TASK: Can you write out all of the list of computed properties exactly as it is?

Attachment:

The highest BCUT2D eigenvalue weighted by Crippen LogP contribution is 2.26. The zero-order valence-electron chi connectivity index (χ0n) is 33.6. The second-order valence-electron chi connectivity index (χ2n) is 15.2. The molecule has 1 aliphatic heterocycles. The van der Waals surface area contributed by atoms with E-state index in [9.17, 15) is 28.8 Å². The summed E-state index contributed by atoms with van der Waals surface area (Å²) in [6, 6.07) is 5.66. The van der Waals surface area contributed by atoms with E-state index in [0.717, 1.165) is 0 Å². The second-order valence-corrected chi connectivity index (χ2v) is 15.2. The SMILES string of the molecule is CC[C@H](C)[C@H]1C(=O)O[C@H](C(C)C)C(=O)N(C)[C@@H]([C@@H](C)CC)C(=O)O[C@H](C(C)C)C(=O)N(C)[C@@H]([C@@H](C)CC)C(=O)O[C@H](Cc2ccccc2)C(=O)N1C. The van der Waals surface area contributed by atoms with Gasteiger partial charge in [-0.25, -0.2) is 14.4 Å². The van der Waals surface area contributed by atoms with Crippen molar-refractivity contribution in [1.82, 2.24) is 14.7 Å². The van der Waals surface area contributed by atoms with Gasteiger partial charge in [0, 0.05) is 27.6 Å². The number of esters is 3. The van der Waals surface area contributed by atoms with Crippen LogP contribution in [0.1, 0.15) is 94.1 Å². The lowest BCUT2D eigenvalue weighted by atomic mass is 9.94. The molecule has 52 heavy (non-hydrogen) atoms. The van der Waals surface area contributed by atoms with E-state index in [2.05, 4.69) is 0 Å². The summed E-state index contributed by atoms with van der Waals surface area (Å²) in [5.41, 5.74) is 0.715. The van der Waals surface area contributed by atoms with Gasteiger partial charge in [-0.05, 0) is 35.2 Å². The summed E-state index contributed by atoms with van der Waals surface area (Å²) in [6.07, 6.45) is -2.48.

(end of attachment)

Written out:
The highest BCUT2D eigenvalue weighted by Crippen LogP contribution is 2.26. The zero-order valence-electron chi connectivity index (χ0n) is 33.6. The second-order valence-electron chi connectivity index (χ2n) is 15.2. The molecule has 1 aliphatic heterocycles. The van der Waals surface area contributed by atoms with E-state index in [9.17, 15) is 28.8 Å². The summed E-state index contributed by atoms with van der Waals surface area (Å²) in [6, 6.07) is 5.66. The van der Waals surface area contributed by atoms with E-state index in [0.717, 1.165) is 0 Å². The second-order valence-corrected chi connectivity index (χ2v) is 15.2. The SMILES string of the molecule is CC[C@H](C)[C@H]1C(=O)O[C@H](C(C)C)C(=O)N(C)[C@@H]([C@@H](C)CC)C(=O)O[C@H](C(C)C)C(=O)N(C)[C@@H]([C@@H](C)CC)C(=O)O[C@H](Cc2ccccc2)C(=O)N1C. The van der Waals surface area contributed by atoms with Gasteiger partial charge in [-0.25, -0.2) is 14.4 Å². The van der Waals surface area contributed by atoms with Crippen molar-refractivity contribution in [1.82, 2.24) is 14.7 Å². The van der Waals surface area contributed by atoms with Gasteiger partial charge in [0, 0.05) is 27.6 Å². The number of esters is 3. The van der Waals surface area contributed by atoms with Crippen LogP contribution in [0.1, 0.15) is 94.1 Å². The lowest BCUT2D eigenvalue weighted by atomic mass is 9.94. The molecule has 52 heavy (non-hydrogen) atoms. The van der Waals surface area contributed by atoms with E-state index in [2.05, 4.69) is 0 Å². The summed E-state index contributed by atoms with van der Waals surface area (Å²) in [5.41, 5.74) is 0.715. The van der Waals surface area contributed by atoms with Gasteiger partial charge in [-0.05, 0) is 35.2 Å². The summed E-state index contributed by atoms with van der Waals surface area (Å²) in [6.07, 6.45) is -2.48.